OST is closed for business but its spirit survives on my blog.
“An obstacle, however, is Jacob’s apparent reliance on cultural consensus. If a community of Christians intersubjectively agree that a nonbeliever like me is “out,” then “out” I am, since the conversation creates the reality. If different communities create different realities, and one regards me as in while another deems me out, then… are there multiple gods? And do these gods change as their communities change?”
As an empirical matter that you or I can observe and others have observed and argued about, it seems that communities of believers define outsiders and insiders everyday. We can see Jerry Falwell say that homosexuals are sinners that will burn in hell, which is basically a way of indicating that homosexuals are outsiders; and we can see Falwell say that “we” are the saved community that must save the unsaved sinners, which is basically a way of indicating outsiders. There are concrete consequences for such boundary drawing—homosexual cannot be members of the church, for instance. They are excluded from that community. In other words, we can observe the processes of social and religious boundary drawing in everyday contexts. While I can agree that you might lament the exclusionary effort that goes into defining some community of believers in relation to outsiders, to me it is clear that it is a regularly occurring feature of life that can be systematically studied.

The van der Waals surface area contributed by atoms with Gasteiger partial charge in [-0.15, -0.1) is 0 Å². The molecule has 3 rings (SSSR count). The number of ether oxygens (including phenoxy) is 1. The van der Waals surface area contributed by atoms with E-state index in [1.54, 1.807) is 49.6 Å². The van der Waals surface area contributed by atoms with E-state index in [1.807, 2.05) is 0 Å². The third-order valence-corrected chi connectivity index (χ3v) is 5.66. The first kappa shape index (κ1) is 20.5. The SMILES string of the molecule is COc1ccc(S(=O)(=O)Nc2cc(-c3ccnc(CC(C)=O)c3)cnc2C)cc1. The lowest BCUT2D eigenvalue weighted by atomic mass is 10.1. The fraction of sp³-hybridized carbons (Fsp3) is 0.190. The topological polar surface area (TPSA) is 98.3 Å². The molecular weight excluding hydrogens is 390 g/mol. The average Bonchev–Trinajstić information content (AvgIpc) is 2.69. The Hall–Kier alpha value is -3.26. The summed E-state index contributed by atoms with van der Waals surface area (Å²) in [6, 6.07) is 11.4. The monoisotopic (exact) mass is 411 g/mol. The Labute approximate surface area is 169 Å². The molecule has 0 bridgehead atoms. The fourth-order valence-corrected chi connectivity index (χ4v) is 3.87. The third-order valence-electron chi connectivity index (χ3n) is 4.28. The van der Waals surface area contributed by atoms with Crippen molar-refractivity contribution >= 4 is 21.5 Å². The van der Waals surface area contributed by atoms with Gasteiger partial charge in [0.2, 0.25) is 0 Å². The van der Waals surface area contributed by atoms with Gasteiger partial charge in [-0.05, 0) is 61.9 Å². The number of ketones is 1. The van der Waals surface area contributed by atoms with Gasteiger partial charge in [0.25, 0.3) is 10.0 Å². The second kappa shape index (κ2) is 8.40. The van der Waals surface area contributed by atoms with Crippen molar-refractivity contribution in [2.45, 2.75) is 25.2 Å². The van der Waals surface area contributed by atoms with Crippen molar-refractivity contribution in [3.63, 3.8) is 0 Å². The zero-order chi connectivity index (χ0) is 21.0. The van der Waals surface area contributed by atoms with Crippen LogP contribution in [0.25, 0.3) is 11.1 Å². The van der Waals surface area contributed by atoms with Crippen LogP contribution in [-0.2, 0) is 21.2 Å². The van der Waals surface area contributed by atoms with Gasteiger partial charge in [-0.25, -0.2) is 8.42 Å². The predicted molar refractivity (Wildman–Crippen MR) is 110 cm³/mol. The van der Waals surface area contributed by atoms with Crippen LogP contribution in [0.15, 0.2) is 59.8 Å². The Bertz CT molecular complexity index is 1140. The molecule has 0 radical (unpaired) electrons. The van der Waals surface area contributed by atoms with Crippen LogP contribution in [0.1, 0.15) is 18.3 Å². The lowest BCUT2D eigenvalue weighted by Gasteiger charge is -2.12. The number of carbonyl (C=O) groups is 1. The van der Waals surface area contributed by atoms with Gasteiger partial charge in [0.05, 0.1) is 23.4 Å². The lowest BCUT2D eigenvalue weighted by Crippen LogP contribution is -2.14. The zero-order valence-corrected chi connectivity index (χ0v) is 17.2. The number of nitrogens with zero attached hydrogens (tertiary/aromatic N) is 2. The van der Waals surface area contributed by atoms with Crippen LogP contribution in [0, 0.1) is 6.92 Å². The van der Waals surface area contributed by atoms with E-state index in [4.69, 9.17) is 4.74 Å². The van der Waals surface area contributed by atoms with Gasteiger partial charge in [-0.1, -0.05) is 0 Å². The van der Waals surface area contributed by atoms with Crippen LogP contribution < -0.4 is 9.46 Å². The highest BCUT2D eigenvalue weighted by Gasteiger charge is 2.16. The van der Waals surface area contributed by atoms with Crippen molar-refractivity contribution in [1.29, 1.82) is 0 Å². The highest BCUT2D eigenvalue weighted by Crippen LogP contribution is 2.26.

Are there multiple gods and do they change with the worshiping communities? Yes on both accounts, I argue. Here are some links to past posts that addressed the issue you raised here.
Two Faces of Pluralism; or, What does faith look like under conditions of irreducible pluralism?
Pluralism: Reducible or Irreducible?
The Bible as a Resource for Faithful Action in the World Today
Reflexive Religious Faith
“Alternatively, a realist view might say that the community can agree on whatever it likes, but they could be completely wrong about whether I’m “really” in or out from God’s perspective. That works for me too.”